Five Ways to Declutter This Month
The Art of Declutter
There was a time in college that I returned home to visit family and had late night insomnia. It was nice to be home in my own space, despite being unable to fall asleep. College could be stressful sometimes as well as being someone in their very early 20s. Home offered a respite from the boy problems, the drama and the never-ending workload. Best of all, I was surrounded by books that I could read for fun, not scan through for two hours citing sources for a 20+ page research assignment.
As I sat there, contemplating life, I gazed around my room at all my books and stuff. There was a lot in my tiny room and even more stuff downstairs in boxes. Once college ended, I would (hopefully) have a job lined up and get a place of my own. Oh, and there was the issue of paying off my student loans at some point. Then the thought popped into my head “maybe this stuff is preventing me from seeing whats important?”
I would carry that thought with me after getting my first full-time job and rent a townhouse. It would continue to go with me as I moved up the career ladder and moved three more times. Getting rid of ‘stuff’ became a yearly goal and one that I have exceeded every year. Coming from a family who all tend to have a lot of ‘stuff’, but declutter frequently, helped move this along. It started off slow, but now decluttering is something I do naturally. Less clutter means a happier life, I’ve learned.
Decluttering was certainly a process. I set small goals initially (i.e. going through books) then got lofter as I set sturdy goals of specific item amounts. The result has been easier moves, feeling as I am freer and a decent chunk of extra money. Being someone who moves a lot has helped me, especially since I entertain the idea of moving out of state or the country someday. Can’t do that if you have stuff!
In the United States and other countries, consumerism is at an all time high. This results in people who wake up one day realizing they have too much stuff and/or need money. With dozens of books on the market, one would think it’s easy to get rid of excess stuff, put some money in your wallet and walk away happy as a lark. Sadly, it’s not always that easy, especially if you share items with someone else, who may not share your mindset of having less stuff.
That said, there are some easy ways you can START the process, that won’t make it seem overwhelming. Afterall, a start on something is better than no start at all.
1. Set a Number of Things You Want to Get Rid of
Be realistic with the number you set and don’t aim too high (even if that is your long-term goal). If you’re first starting out, any number between 50-75 is perfect. Setting your number too high may result in burnout. Once you have your number in mind, brainstorm things that you can go through to get to that amount. It also helps to pick things that you a) Really don’t need & b) Can sell. Some suggestions on places to start include;
- DVDs, movies
- Seasonal decor
- Music CDs
- Junk drawers
2. Get Two Boxes/Large Containers/Bags and Set a Timeframe to Take Donations and Sells
These are going to be your obligatory sell and donate bags. Things that you can sell (which may require research) can be separated out later. Things that don’t get sold will eventually make their way into the donation bag, however. Be sure to keep them in a place that’s out of the way and set a time frame to take them. You’re likely going to fill another later, but knocking out a couple things will make you feel that you’re making more progress.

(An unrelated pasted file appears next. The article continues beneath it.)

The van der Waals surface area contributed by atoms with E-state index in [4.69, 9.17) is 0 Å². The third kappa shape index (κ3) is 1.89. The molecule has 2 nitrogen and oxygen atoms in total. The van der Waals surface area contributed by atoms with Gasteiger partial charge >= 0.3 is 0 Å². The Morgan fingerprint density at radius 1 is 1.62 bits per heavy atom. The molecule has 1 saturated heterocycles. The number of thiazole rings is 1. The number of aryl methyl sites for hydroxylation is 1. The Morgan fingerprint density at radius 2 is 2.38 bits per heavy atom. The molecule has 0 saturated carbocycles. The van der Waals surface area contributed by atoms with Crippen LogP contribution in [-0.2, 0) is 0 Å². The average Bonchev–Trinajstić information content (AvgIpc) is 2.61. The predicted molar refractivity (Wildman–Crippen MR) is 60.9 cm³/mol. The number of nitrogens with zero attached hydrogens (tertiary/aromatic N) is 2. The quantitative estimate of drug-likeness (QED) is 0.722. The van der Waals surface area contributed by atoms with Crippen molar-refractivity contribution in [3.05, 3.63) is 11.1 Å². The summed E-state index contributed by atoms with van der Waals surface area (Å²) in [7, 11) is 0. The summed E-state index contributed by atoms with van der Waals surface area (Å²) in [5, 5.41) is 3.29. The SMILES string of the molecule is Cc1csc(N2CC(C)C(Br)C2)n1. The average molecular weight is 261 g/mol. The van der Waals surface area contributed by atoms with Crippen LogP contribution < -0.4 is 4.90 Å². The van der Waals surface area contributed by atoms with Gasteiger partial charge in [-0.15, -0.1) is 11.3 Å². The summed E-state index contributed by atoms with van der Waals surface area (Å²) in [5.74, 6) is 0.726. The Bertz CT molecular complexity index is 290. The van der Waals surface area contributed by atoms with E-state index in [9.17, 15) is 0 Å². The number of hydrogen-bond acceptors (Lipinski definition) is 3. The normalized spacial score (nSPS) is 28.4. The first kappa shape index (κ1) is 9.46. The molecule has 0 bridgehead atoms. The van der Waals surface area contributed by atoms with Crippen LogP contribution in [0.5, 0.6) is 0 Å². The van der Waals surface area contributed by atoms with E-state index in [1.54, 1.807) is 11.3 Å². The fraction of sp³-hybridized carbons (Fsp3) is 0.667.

3. Make a Checklist
Before jumping in too far, you need to know what you’re up against. Make a checklist of all the rooms in your house, including outside, garage and other areas. As you make a list of rooms and places, consider specific areas in each room and make notes. Maybe your have an overflowing bookshelf in a spare room that needs to be cleaned out? Maybe you have children and their toys are in boxes in their bedroom?
4. Locate Where You Can Donate and Sell
Virtually every community has a place that you can donate old belongings to. Make a list of the one you want to take your donations to or see if there are non-profit organizations taking specific things.
For all this handwork you should be earning some money, right? Next make a list of places you can sell things to. Having a yard sale is also an option, as you can get rid of things easier. Be aware they can be time consuming, however. Here are some suggestions for places to sell your electronics, books, games and other items
- Local used game, book and movie stores
- Facebook Sale Groups
- Online stores
- Online book sellers
- Consignment shops
5. Set a Timeline
Now for the doozy, the timeline. Before you start dreading how you’re getting all this done, remember, this is your list on your time. Feel free to be flexible and be aware of your time and schedule. Maybe you just want to tackle one room a month? Go for it! Want to do the entire house in two months? Go for it. Just remember to follow through with everything and…
Finally, Set Rewards
This is a bonus one, but one that’s very important. You’re setting goals, so you should reward yourself too. Keep things realistic and do things that don’t contradict your decluttering goal (i.e. shopping spree). You can set short term rewards (200 items=trip to the movies) or big ones (declutter house and get rid of 200 things=weekend vacation). You can even use the money you made for a reward. Some ideas are;
- Dinner out
- Replacing something old (i.e. shoes, bedsheets)
- Trip to a new place
- A new movie
- New clothing item
© 2017 Alexis